PSA unit.The newer PSA process produces a hydrogen stream of four-nines (99.99%) purity. It separates carbon monoxide, carbon dioxide and unconverted hydrocarbons. A bank of adsorbers operates in a cycle where the adsorbers are rotated through a higher-pressure adsorption portion, followed by a pressure reduction, which allows the contaminants to be released from the adsorber. The hydrogen gas passes through the adsorber as almost-pure hydrogen. The contaminants flow into a fuelgas surge drum.

Figure 6 shows a schematic diagram of such a system. The valve openings and closings are all controlled by the central processing unit.

Figure 6. A PSA unit separates carbon monoxide, carbon dioxide and unconverted
hydrocarbons from hydrogen. Adsorbers operate in a high-pressure to low-
pressure cycle to adsorb and then release contaminants
The fuel gas is relatively low-BTU carbon oxides. It is supplemented with natural gas or other fuels as feed to the reformer furnace burners.

Pre- and post-reforming

These are two techniques used to expand the capacity of exisiting plants where the reformer furnace is heat-transfer-limiting.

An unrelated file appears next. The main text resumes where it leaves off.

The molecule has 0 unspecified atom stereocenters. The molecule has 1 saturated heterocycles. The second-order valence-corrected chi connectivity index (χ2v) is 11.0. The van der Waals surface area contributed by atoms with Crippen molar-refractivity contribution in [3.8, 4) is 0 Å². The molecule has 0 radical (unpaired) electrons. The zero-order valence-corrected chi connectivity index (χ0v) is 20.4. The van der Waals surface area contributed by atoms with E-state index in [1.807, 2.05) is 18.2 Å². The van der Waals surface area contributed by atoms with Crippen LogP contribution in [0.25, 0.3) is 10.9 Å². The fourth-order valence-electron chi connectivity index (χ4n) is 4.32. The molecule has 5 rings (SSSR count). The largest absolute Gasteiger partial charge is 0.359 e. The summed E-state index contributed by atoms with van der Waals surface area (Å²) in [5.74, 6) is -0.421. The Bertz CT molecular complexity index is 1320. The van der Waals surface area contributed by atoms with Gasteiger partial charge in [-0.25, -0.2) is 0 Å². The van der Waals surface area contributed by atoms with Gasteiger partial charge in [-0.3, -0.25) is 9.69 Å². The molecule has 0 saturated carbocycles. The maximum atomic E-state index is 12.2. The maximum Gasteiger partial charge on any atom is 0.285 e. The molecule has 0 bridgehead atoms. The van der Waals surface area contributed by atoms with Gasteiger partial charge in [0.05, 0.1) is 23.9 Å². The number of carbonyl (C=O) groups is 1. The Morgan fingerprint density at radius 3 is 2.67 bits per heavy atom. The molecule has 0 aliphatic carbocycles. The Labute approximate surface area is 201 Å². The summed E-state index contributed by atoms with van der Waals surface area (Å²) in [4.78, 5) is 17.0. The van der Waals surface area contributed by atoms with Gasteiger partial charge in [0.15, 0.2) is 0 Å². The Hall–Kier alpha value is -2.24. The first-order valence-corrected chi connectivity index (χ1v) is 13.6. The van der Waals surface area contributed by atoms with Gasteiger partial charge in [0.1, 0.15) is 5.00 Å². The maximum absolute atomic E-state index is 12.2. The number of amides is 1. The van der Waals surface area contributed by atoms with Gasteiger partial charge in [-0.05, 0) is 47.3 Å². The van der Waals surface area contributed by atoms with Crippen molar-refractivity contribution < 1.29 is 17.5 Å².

Pre-reforming Pre-reforming is used when spiking the feed with liquified petroleum gas, which is used to increase the capacity of the existing unit. Examining the reforming Equations (1), (2) and (4) reveals the advantage of a heavier feed that yields more hydrogen per feed mole. The pre-reformer reaction breaks down the heavier hydrocarbons (propane and butane) to methane ahead of the heat-intensive reforming reactions, essentially shifting part of the load upstream of the reformer heater as shown in Figure 7 [8].

Figure 7. A pre-reformer breaks down heavier hydrocarbons into
methane ahead of the reforming reactions
Feed at 950oF passes down through the pre-reformer reactor, where the breakdown reactions occur. Then the pre-reformed feed passes through another convection coil to reheat it to about 1,100oF before entering the reformer.

Adding the pre-reformer as a retrofit to an existing facility presents two problems — one of space and one of compatibility. Physical space contraints may not allow adding a feed reheat coil within the convection section. Also, the metallurgy of the inlet pigtails may not be able to handle the higher feed temperature.